ACHRNEWS

Going from Push to Pull: A Strategy for Employee Motivation

June 18, 2012
Jamie Gerdsen
Jamie Gerdsen

It was a seminar for business owners. You’ve undoubtedly been to one like it. Big cavernous room. Podium and display screen in front. Rows of tables with a pad of paper, pencil, water glass in place before each chair. Right now, the big room was empty. Everyone had filed out to the hallway to check messages or get coffee.

I’d just gotten a fresh cup when I got tangled in a conversation. A man with a neatly trimmed goatee, wearing a red polo shirt with his logo on the front, had just gotten off his Blackberry.

“I can’t believe it,” he said to a gray-haired man wearing a white long-sleeve button-down shirt with his logo on the pocket. “I’ve been pushing my guy to finish that job today. Now he’s telling me he’s got problems — maybe three more days’ work.”

A balding man in a blue V-necked golf pullover with this logo on the front, chuckled, “Guess you didn’t push him hard enough.”

Red polo’s eyes bugged out. “I can’t push my guys any harder. It’s all I do anymore.”

White button-down nodded his head knowingly. “Been in the business 32 years. Push. Push. Push. It’s always been that way.”

Blue golf pullover looked at me and shrugged. “Hey, what else can you do?”

“I don’t push,” I told him. “My people pull, and my business is thriving.” If I’d been a juggler, I might have caught all three jaws before they hit the floor.

White button-down recovered first. “Pull? Not push? How does that work?”

“Yeah,” red polo added, “share.”

Mindset and Compensation

My gaze went to each one. “OK, how many employees do you have?”

“Twenty-two,” red polo blurted out.

“Five,” blue golf pullover drawled.

“Thirty. Even,” white button-down finished.

“And you like these guys? They’ve been with you for a while?”

They all nodded.

I looked at blue golf pullover. “I think you can push five guys. Although I don’t recommend it. But as the number of employees gets larger, your ability to push them and make things happen diminishes. Think of it as pushing a rock uphill. The larger the rock, the harder you’re going to have to work. Pretty soon, you’re not going to be able to move it.” I glanced at each of them. “You all want to grow, don’t you?”

They all nodded again.

“Well, then you’ve got to stop pushing and get your employees to help you pull that rock up the hill. Think about growth in that way. The more people you have pulling, the faster that rock goes up the hill.”

“Get real, they’re not going to do that,” red polo groused. “You’re not talking real world.”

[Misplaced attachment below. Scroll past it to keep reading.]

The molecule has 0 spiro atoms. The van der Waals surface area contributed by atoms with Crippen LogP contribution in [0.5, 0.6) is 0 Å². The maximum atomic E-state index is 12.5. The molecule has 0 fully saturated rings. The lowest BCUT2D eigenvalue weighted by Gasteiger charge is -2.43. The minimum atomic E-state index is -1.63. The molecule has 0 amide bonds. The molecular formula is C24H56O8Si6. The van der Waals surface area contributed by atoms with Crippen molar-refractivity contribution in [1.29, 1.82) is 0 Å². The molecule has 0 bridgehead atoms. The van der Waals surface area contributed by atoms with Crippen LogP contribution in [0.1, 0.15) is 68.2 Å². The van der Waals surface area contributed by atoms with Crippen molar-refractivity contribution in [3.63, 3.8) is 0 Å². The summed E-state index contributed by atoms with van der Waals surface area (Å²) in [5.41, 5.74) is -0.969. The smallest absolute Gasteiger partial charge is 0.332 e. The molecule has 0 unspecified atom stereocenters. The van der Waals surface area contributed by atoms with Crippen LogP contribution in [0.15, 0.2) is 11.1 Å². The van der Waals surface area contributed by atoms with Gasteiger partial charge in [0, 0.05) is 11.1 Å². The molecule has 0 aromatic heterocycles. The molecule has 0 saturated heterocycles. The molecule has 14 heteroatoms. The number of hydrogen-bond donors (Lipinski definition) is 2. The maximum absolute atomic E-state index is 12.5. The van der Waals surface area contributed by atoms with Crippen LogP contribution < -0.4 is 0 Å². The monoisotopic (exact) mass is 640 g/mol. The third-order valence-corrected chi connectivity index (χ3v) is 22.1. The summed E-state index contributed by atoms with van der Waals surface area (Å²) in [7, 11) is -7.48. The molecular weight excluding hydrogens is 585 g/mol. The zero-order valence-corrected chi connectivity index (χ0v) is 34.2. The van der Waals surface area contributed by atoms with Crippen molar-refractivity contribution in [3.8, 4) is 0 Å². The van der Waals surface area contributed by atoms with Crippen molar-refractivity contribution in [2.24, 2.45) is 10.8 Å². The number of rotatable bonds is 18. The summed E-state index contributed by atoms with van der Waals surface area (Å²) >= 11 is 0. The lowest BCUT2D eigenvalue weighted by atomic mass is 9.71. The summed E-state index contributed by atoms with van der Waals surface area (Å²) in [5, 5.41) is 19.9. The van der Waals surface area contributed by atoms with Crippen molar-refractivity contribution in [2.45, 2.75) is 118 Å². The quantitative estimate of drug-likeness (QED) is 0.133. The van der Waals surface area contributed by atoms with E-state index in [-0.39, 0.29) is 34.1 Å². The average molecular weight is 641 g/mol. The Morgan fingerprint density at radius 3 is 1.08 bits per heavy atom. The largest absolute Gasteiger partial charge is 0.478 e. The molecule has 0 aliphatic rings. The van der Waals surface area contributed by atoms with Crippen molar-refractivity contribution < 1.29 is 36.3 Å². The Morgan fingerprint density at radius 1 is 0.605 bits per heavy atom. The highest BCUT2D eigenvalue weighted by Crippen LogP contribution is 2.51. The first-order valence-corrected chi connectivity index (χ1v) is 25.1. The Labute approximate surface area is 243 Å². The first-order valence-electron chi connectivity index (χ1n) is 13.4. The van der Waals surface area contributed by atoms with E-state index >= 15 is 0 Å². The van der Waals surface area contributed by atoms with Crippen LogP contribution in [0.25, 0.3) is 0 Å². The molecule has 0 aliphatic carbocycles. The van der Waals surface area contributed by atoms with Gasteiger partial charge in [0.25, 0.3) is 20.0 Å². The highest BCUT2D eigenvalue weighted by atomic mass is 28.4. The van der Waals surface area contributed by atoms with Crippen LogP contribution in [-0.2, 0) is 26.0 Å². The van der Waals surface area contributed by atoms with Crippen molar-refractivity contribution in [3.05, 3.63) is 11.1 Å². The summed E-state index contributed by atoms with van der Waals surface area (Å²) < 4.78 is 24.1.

“I grant you making the switch from push to pull isn’t easy, but this is real world. I’ve done it. I know it works.”

White button-down leaned closer. “We’re listening.”

I nodded at red polo. “That job that’s going long? You’re paying your guys by the hour, aren’t you?

“Of course,” he said looking at the others as if to ask if there could be any other way.

“So there’s no incentive to finish that job?”

He grinned. “They get me off their back.”

I had to laugh. “Here’s the thing. You have to get your employees to want to finish that job on time on their own.”

“Never happen,” blue golf pullover said flatly.

“You’re right, it won’t unless you change two things — mindset and compensation. They’re intertwined, but let’s take compensation first. Your guys are compensated by the hour. They want to work their 40 — not too much more, not too much less — and that’s it. Since they’re compensated by the hour, there’s no incentive to finish a job. But what if they were compensated by the job, instead of the hour? Then they’d be incentivized to do more jobs during their 40 — or maybe even work more than 40 hours. That’s the shift from push to pull.”

White button-down was shaking his head. “Never mind compensation, you can’t change that mindset. It’s been that way forever.”

“But you can,” I countered. “Let’s go back to compensation. If you compensate them by the job, instead of by the hour, that mindset will change. Employee training would help with that. How much training do you give your people?”

From the faces, I could tell the answer was zero. “Compensation? Do you pay more than the minimum?” They all nodded yes, but their body language said no.
“Well, to make the change from push to pull, you — as owners — need to communicate a vision of how you see the workplace changing. And you need to tell your employees that you’re going to help them with training and increased compensation.”

“I don’t know that my people would buy in,” red polo admitted.

“Not all of them will. Some may need to leave the company because they don’t fit in anymore. The good news is that the employees that are left are the ones you’re going to be able to count on to help you pull that rock up the hill.”

“And you think if we do this, we’ll make more money, even paying them more?” Blue golf pullover asked.

“I do,” I told him. “I think of it as a migration from push to pull to profits.”

Red polo was all brash confidence. “I can make that switch, piece of cake.”

“Don’t be so sure. There’s one important thing that can wreck your best efforts,” I cautioned.

He gave me a quizzical look.

“You.”

“Me?” He said shocked.

Yes, and in my next column I’ll explain how and why as I continue to describe my “push > pull > profit” strategy.

Publication date: 6/18/2012